Emory University and Children’s Healthcare of Atlanta pediatric expert Dr. Andi Shane discusses the announcement by Moderna that its COVID-19 vaccine is safe and effective for 12 to 17-year-olds, and what FDA approval for this age group could mean for the fall 2021 school year and availability of vaccines. GPB's Ellen Eldridge reports.

Moderna headquarters

Moderna announced Tuesday that its two-shot coronavirus vaccine produced the same immune response in teenagers as adults.

Children as young as 12 years old could soon have two options for vaccination with an mRNA product from both Pfizer and Moderna.

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Moderna plans to seek approval in early June from the U.S. Food and Drug Administration to vaccinate children between 12 and 17 years of age.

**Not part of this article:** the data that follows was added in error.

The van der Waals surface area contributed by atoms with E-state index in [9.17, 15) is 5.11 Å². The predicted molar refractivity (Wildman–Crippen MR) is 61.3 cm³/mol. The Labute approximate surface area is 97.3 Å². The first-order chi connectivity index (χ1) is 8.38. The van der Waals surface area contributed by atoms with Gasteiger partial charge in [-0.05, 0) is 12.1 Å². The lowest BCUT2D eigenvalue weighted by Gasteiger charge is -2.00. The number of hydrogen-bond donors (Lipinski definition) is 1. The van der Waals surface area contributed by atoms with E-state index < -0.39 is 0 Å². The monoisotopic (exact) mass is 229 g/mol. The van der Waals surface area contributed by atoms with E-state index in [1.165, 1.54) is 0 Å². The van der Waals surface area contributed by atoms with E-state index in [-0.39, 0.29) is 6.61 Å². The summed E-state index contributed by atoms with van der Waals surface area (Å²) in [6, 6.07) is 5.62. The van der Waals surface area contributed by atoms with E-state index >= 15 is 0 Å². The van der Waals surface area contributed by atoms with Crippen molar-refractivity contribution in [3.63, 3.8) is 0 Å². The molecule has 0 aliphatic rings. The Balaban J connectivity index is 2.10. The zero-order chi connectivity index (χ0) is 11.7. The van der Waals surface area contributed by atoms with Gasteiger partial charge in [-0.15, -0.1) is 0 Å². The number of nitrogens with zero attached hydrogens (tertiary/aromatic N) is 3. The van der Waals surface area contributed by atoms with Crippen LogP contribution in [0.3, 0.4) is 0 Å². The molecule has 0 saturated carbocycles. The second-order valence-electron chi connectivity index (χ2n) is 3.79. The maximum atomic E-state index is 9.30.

Now, Emory’s School of Medicine is working with Children’s Healthcare of Atlanta to test Moderna’s efficacy in the 6-months to 11-year-old age group. 

Dr. Andi Shane is the chief of the division of pediatric infectious diseases at Emory University School of Medicine and medical director of infectious disease at Children’s Healthcare of Atlanta.

"Because these trials actually require some dosing studies, they are going to take a little bit longer," Shane said. "And looking at trying to find out what the optimal dose is, it's a balance between achieving efficacy and having tolerable side effects and safety."

Shane said she's excited by Moderna's announcement because there will soon be greater access to vaccine for adolescents.

"This adds a second tool in the toolbox for all of the mitigation activities," she said. "The vaccines are really one of the key mitigation approaches and strategies, as we have seen from the tremendous decline in the number of infections over the past several weeks, since vaccines have been used more widely in children."

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The news provides hope for the summer season, for summer camp, and for getting back to school in the fall, Shane said.

All children are expected to be eligible to get vaccinated with an mRNA vaccine from Pfizer or Moderna by early 2022.